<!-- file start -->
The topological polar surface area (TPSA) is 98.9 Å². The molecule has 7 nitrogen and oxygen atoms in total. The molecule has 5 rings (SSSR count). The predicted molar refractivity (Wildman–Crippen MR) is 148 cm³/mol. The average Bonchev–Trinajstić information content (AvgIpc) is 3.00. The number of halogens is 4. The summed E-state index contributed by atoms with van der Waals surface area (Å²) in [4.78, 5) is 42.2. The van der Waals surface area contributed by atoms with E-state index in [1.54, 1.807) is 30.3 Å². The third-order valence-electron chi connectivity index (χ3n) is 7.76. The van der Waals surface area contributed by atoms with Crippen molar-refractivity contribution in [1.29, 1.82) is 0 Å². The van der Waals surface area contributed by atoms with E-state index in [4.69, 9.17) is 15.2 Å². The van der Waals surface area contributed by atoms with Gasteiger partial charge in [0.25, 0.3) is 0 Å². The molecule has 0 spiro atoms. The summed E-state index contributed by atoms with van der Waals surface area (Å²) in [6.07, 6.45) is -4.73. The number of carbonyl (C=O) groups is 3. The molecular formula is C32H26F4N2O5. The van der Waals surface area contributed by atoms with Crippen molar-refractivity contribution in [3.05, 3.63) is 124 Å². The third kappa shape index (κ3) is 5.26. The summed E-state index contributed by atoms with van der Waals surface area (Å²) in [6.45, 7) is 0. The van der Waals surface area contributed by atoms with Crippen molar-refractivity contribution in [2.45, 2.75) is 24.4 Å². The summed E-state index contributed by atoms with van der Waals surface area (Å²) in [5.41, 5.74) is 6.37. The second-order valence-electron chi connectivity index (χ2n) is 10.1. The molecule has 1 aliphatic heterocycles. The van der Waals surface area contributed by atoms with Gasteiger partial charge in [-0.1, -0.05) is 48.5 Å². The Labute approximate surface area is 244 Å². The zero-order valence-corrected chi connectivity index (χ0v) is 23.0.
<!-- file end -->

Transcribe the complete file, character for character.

The topological polar surface area (TPSA) is 98.9 Å². The molecule has 7 nitrogen and oxygen atoms in total. The molecule has 5 rings (SSSR count). The predicted molar refractivity (Wildman–Crippen MR) is 148 cm³/mol. The average Bonchev–Trinajstić information content (AvgIpc) is 3.00. The number of halogens is 4. The summed E-state index contributed by atoms with van der Waals surface area (Å²) in [4.78, 5) is 42.2. The van der Waals surface area contributed by atoms with E-state index in [1.54, 1.807) is 30.3 Å². The third-order valence-electron chi connectivity index (χ3n) is 7.76. The van der Waals surface area contributed by atoms with Crippen molar-refractivity contribution in [1.29, 1.82) is 0 Å². The van der Waals surface area contributed by atoms with E-state index in [4.69, 9.17) is 15.2 Å². The van der Waals surface area contributed by atoms with Gasteiger partial charge in [0.25, 0.3) is 0 Å². The molecule has 0 spiro atoms. The summed E-state index contributed by atoms with van der Waals surface area (Å²) in [6.07, 6.45) is -4.73. The number of carbonyl (C=O) groups is 3. The molecular formula is C32H26F4N2O5. The van der Waals surface area contributed by atoms with Crippen molar-refractivity contribution in [3.05, 3.63) is 124 Å². The third kappa shape index (κ3) is 5.26. The summed E-state index contributed by atoms with van der Waals surface area (Å²) in [6.45, 7) is 0. The van der Waals surface area contributed by atoms with Crippen molar-refractivity contribution in [2.45, 2.75) is 24.4 Å². The summed E-state index contributed by atoms with van der Waals surface area (Å²) in [5.41, 5.74) is 6.37. The second-order valence-electron chi connectivity index (χ2n) is 10.1. The molecule has 1 aliphatic heterocycles. The van der Waals surface area contributed by atoms with Gasteiger partial charge in [-0.1, -0.05) is 48.5 Å². The Labute approximate surface area is 244 Å². The zero-order valence-corrected chi connectivity index (χ0v) is 23.0.